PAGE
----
National Diabetes Awareness Month: 10 Ways To Get Involved, 425 Million Reasons To Care

National Diabetes Awareness Month: 10 Ways To Get Involved, 425 Million Reasons To Care

Those of you who live with or work in diabetes probably know that November is National Diabetes Awareness Month. In fact, today - November 14 - is World Diabetes Day! Each year during this month and in particular on this day, the community comes together to bring attention to diabetes and its impact on millions of people in the United States and around the world. Through advocacy and awareness events, programs, and initiatives, the diabetes community aims to bring attention to the severity of the problem. Together, we can fight to slow the growth and reduce the impact of this global epidemic. How can you make a difference? Join us in observing National Diabetes Awareness Month by getting involved in one of these efforts: Post about National Diabetes Awareness Month on social media using hashtags #NDAM and #DiabetesAwarenessMonth. Beyond Type 1 has some great suggestions for this! Participate in the American Diabetes Association’s National Diabetes Month campaign, which reminds us that a hero lies inside everyone affected by this disease. Write a letter to Diabetes and post it on social media using #DearDiabetes. Practice self-management with these tips about how to observe National Diabetes Month as someone living with it. Sign up for Boehringer Ingelheim and Lilly’s campaign to help people with diabetes and their loved ones get smarter about heart health at ForYourSweetHeart.com. Share Virta Health’s moving video about how shame affects people living with type 2 diabetes. Download In Your Own Words, a collection of letters by people with type 2 diabetes who have written back to their younger selves to share personal insights and to reflect on their experiences of living with diabetes. What would you write in your #LettersToMyYoungerSelf? Create your T1D Footprint Continue reading >>

November Is Diabetes Awareness Month

November Is Diabetes Awareness Month

November is Diabetes Awareness Month. Communities and organizations throughout the country observe National Diabetes Awareness Month to bring attention to diabetes and its impact on millions of Americans. November also means it's Thanksgiving time. Living with diabetes can be challenging to manage every day, but there’s no reason for diabetes to wreck Thanksgiving dinner. You can find many recipes and helpful hints for diabetic care online and in the media throughout the month. For many with diabetes, common Thanksgiving recipes pose a problem, but we have some healthier recipes to keep tradition alive. Thanksgiving dinner features classic holiday foods like stuffing, turkey, and pie. Since turkey is low-carb lean protein, it’s often on the “should eat” list. Seniors living with diabetes can enjoy their Thanksgiving dinner traditions using recipes for healthier versions of classic dishes. Even if you can't be with your senior on Thanksgiving, there are ways to celebrate. If a senior is far from family or friends on Thanksgiving, prepare a turkey breast and small side servings instead. This keeps the tradition alive without exacerbating feelings of loneliness or creating excessive leftovers. For diabetes-friendly Thanksgiving recipes and tips for using leftovers, sign up for ClearCare's free Marketing Monthly program and download November's articles. Continue reading >>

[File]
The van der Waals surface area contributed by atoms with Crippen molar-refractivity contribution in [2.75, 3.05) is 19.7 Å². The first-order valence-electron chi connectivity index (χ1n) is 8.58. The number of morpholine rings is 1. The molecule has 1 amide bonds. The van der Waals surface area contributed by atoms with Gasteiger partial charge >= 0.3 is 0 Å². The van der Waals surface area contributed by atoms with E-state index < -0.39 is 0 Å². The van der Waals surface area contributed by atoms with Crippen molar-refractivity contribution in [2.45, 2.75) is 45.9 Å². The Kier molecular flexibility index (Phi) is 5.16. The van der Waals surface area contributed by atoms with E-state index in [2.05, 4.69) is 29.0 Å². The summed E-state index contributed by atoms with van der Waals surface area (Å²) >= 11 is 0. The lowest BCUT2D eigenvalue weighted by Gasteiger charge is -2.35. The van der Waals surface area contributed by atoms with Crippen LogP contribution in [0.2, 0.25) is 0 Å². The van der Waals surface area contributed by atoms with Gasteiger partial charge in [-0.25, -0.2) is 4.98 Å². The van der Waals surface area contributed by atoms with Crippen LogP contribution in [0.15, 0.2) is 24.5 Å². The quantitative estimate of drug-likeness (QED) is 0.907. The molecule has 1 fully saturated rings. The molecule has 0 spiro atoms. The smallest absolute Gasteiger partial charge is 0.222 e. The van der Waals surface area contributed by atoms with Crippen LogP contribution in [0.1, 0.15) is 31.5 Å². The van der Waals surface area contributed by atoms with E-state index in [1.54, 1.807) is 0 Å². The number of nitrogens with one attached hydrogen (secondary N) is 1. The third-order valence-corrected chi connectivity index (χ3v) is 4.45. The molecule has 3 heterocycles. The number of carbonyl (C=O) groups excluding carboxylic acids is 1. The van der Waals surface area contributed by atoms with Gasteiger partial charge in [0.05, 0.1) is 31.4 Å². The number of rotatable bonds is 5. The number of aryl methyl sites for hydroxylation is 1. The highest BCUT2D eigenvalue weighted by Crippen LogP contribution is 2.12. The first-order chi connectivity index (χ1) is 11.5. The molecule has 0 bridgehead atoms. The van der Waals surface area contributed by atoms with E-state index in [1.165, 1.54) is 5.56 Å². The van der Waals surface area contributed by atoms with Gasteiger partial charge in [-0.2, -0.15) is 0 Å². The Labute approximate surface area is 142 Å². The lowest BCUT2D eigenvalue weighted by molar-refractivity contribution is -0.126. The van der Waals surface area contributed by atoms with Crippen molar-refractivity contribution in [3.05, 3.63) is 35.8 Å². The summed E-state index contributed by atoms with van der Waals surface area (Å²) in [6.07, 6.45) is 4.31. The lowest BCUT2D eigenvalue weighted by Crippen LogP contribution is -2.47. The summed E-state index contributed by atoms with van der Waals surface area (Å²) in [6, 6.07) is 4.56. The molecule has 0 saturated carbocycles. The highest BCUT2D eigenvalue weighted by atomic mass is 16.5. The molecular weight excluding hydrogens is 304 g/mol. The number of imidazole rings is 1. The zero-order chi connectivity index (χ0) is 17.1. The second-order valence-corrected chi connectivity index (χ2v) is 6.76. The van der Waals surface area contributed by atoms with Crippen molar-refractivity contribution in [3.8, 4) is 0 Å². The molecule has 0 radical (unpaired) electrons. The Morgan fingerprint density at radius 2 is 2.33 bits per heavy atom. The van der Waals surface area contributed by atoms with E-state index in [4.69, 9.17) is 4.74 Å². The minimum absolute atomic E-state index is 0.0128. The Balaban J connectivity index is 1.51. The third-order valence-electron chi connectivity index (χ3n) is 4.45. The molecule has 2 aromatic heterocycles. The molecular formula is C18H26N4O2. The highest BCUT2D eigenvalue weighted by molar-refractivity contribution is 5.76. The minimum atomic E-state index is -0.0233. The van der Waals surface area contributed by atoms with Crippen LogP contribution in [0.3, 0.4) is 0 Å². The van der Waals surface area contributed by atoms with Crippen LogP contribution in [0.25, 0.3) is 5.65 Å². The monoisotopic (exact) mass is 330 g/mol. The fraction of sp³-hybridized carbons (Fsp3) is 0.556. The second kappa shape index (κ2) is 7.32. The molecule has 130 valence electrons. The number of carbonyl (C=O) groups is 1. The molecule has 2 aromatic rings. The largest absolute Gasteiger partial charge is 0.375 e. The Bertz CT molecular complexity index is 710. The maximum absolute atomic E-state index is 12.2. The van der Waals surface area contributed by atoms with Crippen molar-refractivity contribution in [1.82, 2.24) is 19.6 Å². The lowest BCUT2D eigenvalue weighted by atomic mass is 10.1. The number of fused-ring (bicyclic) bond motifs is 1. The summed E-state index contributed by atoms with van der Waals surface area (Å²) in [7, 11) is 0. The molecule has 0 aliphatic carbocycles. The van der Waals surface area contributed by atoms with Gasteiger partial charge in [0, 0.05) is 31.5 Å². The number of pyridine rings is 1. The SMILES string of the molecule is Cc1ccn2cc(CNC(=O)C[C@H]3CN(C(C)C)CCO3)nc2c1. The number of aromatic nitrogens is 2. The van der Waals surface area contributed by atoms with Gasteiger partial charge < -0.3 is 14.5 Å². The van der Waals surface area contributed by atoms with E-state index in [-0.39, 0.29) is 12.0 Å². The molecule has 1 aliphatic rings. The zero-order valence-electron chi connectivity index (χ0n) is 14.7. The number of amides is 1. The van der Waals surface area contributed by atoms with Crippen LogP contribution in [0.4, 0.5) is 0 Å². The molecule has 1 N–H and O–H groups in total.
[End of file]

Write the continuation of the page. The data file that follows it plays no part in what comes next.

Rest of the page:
It's Your Life. Treat Your Diabetes Well.

It's Your Life. Treat Your Diabetes Well.

November is National Diabetes Month. Here’s to managing your diabetes for a longer, healthier life. There isn’t a cure yet for diabetes, but a healthy lifestyle can really reduce its impact on your life. What you do every day makes the difference: eating a healthy diet, being physically active, taking medicines if prescribed, and keeping health care appointments to stay on track. The Basics More than 30 million people in the United States have diabetes, but 1 out of 4 of them don’t know they have it. There are three main types of diabetes: type 1, type 2, and gestational diabetes (diabetes while pregnant, which can put the pregnancy and baby at risk and lead to type 2 diabetes later). With type 1 diabetes, your body can’t make insulin (a hormone that acts like a key to let blood sugar into cells for use as energy), so you need to take it every day. Type 1 diabetes is less common than type 2 diabetes; about 5% of the people who have diabetes have type 1. Currently, no one knows how to prevent type 1 diabetes. Most people with diabetes—9 out of 10—have type 2 diabetes. With type 2 diabetes, your body doesn’t use insulin well and is unable to keep blood sugar at normal levels. If you have any of the risk factors below, ask your doctor if you should be tested for diabetes. The sooner you find out, the sooner you can start making healthy changes that will benefit you now and in the future. More than 30 million US adults have diabetes—and 1 out of 4 of them don’t know they have it. At least 1 out of 3 people will develop diabetes in their lifetime. Medical costs for people with diabetes are twice as high as for people without diabetes. Risk of death for adults with diabetes is 50% higher than for adults without diabetes. Type 2 diabetes risk factors include: Continue reading >>